Is Addiction Relapse More Common During The Holidays?

The holiday season can be a joyful as well as a stressful time for anyone. For alcoholics and addicts in recovery though, holidays are commonly thought of as a time when addiction relapse happens more frequently. Is there any truth to this belief?

Holiday Addiction Relapse Statistics

When it comes to Holiday addiction relapse, what do the actual statistics say? A study performed by Mark Goldman and colleagues that was published in Psychology of Addictive Behaviors sought to track young adult drinking for a full 52 weeks. They then plotted the data and showed that there was a marked increase in drinks taken on Thanksgiving and an even more dramatic increase on New Year’s Eve. There was a small spike right before Christmas as well (Goldman M. et al., PsycholAddict Behav. 2011 Mar; 25(1): 16–27.).

The study is available online here, but what does this information mean for alcoholics? First of all, this study was done with a wide cross-section of young adults, meaning that there were just as many non-addicted or non-recovering participants involved. So if there is such a marked increase in alcohol consumption amongst the general population, even those who do not have drinking problems, there is a definite higher risk for those who already struggle with maintaining abstinence.

Drunk Driving Statistics

There is also an increase in alcohol-related fatalities on the road during this time. The National Highway Traffic Safety Administration (NHTSA) reports that about 36 fatalities on average occur each day as a result of inebriated drivers. This number jumps to 45 per day around Christmas time and almost doubles to 54 during New Years. While these numbers are scary, they also send a strong message about alcohol and drug abuse during the holiday season.

Drop in Meeting Attendance

More anecdotal evidence comes from the rooms of Alcoholics Anonymous during the holiday season. Beginning around Halloween, meetings will often get sparser and sparser, as participants stop showing up and start to relapse. Additionally, individuals who were in some form of drug addiction treatment might return home after a brief stay in rehab and start using drugs again. While it is difficult to get a statistical breakdown of these relapse rates, it is obvious to anyone who has been sober and attending meetings for a period of time. Usually, a little after the New Year, the rooms will begin filling up again, with many new members but also individuals who are coming back from a relapse that took place over the holidays. Why does this happen though?

Holiday Festivities

There are a few different reasons for the phenomenon and the way that it affects alcoholics and addicts in recovery. One challenging part of the year for many in recovery is the prevalence of alcohol-centered festivities and parties. It is quite common and definitely socially acceptable for workplaces to throw alcohol-fueled holiday parties, where many employees will participate. For someone who is newer in addiction recovery, this can be an uncomfortable experience. Wanting to fit in and feel a part of is a common theme for many alcoholics, especially when they are new to the recovery process and just beginning to make the internal changes that are necessary in order to stay sober. This kind of social pressure can easily lead to relapse when someone is not spiritually equipped to deal with it.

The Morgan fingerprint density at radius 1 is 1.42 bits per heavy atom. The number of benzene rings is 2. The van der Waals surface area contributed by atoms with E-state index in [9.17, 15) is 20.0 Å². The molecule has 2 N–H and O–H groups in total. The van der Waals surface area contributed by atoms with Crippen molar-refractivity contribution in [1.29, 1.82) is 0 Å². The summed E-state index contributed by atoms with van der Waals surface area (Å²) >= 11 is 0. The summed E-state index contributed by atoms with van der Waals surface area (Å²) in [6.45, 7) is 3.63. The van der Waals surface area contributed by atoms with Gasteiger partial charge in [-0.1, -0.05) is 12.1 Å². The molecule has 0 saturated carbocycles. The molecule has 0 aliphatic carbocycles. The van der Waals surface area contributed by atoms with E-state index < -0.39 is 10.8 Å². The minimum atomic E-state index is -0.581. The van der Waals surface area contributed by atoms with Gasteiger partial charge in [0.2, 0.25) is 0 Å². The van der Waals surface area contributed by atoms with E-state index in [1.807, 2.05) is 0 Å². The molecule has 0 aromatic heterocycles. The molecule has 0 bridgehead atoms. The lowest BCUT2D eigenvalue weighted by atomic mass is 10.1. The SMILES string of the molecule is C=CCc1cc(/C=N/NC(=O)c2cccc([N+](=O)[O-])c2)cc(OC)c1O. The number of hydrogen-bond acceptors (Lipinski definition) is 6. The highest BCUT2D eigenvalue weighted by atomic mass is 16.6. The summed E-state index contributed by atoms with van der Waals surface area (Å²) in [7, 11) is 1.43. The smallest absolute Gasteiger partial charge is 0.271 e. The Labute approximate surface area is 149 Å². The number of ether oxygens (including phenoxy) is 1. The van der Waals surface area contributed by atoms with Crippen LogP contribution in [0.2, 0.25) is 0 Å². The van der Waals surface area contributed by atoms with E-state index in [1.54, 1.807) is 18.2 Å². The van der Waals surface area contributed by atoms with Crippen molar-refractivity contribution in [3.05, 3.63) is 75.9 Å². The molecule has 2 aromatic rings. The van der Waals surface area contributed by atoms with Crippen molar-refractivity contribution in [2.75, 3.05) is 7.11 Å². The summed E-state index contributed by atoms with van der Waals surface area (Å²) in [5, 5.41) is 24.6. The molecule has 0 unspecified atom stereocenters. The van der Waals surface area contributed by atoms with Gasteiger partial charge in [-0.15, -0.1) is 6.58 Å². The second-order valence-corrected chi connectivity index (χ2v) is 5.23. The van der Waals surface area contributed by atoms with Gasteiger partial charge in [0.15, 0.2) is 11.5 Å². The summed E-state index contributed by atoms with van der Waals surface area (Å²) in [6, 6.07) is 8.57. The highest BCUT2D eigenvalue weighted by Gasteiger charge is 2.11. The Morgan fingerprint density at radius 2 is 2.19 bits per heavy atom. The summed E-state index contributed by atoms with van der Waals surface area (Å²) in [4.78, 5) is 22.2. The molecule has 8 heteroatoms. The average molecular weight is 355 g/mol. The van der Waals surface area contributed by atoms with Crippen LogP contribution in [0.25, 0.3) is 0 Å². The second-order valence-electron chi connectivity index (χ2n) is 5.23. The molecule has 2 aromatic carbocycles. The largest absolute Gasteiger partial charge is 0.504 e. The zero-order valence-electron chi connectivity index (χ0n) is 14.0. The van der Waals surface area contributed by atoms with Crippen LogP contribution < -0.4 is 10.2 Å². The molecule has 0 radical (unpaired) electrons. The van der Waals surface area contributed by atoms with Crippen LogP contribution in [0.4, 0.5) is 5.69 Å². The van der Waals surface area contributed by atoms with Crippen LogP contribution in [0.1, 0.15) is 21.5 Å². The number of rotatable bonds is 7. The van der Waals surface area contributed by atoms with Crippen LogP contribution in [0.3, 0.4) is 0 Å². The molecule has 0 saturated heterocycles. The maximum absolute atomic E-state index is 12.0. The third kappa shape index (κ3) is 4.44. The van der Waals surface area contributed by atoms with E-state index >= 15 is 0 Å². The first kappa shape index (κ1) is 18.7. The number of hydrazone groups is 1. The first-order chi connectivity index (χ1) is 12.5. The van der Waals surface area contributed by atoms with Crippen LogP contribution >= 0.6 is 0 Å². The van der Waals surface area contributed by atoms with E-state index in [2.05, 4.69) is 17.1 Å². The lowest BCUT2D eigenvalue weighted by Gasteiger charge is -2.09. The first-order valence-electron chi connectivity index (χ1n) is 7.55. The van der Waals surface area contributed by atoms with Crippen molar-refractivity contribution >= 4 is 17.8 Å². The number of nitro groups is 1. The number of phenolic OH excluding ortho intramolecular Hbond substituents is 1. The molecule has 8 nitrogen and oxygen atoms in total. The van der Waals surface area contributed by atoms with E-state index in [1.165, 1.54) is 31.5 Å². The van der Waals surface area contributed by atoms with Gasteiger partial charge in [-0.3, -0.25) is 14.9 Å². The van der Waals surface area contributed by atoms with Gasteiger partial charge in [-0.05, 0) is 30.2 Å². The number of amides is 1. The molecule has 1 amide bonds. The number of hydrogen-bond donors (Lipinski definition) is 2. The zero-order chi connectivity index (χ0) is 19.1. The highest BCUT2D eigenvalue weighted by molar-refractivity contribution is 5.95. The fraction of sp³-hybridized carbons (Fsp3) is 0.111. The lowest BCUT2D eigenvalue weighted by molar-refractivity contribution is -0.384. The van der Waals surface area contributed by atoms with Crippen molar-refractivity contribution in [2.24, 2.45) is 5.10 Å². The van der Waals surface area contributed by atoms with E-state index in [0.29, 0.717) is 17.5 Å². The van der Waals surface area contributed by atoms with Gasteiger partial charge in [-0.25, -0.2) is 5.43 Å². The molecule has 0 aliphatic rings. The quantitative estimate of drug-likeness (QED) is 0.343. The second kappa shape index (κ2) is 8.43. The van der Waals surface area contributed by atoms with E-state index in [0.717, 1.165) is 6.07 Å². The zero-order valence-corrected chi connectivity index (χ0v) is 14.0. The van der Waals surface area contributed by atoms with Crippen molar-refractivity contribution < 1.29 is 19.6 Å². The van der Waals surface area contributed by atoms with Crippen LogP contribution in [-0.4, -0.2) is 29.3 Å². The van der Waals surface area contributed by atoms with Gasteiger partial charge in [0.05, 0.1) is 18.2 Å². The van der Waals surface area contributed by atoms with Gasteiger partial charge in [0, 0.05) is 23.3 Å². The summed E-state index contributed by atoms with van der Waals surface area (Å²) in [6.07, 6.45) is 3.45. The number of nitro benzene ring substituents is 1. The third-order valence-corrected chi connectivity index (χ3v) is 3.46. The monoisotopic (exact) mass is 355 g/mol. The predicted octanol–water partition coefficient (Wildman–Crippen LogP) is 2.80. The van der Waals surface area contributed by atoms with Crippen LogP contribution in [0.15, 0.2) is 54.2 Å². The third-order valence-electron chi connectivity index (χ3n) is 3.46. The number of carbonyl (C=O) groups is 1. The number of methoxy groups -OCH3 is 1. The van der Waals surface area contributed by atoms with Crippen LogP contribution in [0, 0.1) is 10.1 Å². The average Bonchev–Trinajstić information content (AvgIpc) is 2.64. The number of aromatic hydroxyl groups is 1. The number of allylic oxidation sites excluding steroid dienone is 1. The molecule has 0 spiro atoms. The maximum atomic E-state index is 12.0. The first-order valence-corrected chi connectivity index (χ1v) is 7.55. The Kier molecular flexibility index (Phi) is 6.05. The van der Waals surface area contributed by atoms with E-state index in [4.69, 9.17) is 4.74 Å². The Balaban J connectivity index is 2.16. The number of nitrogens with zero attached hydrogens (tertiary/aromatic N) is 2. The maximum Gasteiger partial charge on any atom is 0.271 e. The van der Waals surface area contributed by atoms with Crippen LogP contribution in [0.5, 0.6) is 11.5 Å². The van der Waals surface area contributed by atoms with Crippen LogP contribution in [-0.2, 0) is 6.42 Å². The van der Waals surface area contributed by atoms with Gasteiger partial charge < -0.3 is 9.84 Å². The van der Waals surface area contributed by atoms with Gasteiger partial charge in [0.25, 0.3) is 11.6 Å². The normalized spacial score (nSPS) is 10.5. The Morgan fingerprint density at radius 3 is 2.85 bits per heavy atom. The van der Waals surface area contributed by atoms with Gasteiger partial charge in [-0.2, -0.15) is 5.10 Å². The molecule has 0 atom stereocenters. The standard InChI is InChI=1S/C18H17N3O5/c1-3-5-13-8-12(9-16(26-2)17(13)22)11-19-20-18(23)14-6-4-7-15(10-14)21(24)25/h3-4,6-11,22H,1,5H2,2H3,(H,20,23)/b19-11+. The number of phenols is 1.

There are also pressures from family and friends outside of the workplace. It can be tempting for an alcoholic to watch family and friends drink or engage in drug use with seeming impunity, and have a great time while they are doing it. Again, the large number of holiday celebrations taking place are often centered around this and can be very taxing for those new in recovery. Even individuals with more time sober can be caught off guard more easily if they are not making sure to take care of themselves and utilize their recovery program.

Family Stresses

The potentially volatile holiday season also brings with it a lot of contact with family, which can be very emotional for some. Most families of alcoholics have some emotionally charged memories that are not all necessarily positive from the holidays. Being around family before the relationships have been amended and renewed can take a lot out of alcoholics (and non-alcoholics alike!), so turning toward alcohol or drugs for a release is not uncommon.

There are also expectations that come with family during the holiday season, and this can be difficult for alcoholics to manage if they are not taking care of themselves as well. Feeling the need to provide financially extravagant gifts, meet the life expectations of family members, or having an idea of how another member of their family should behave can all take an emotional toll on an alcoholic or addict and in turn, trigger them.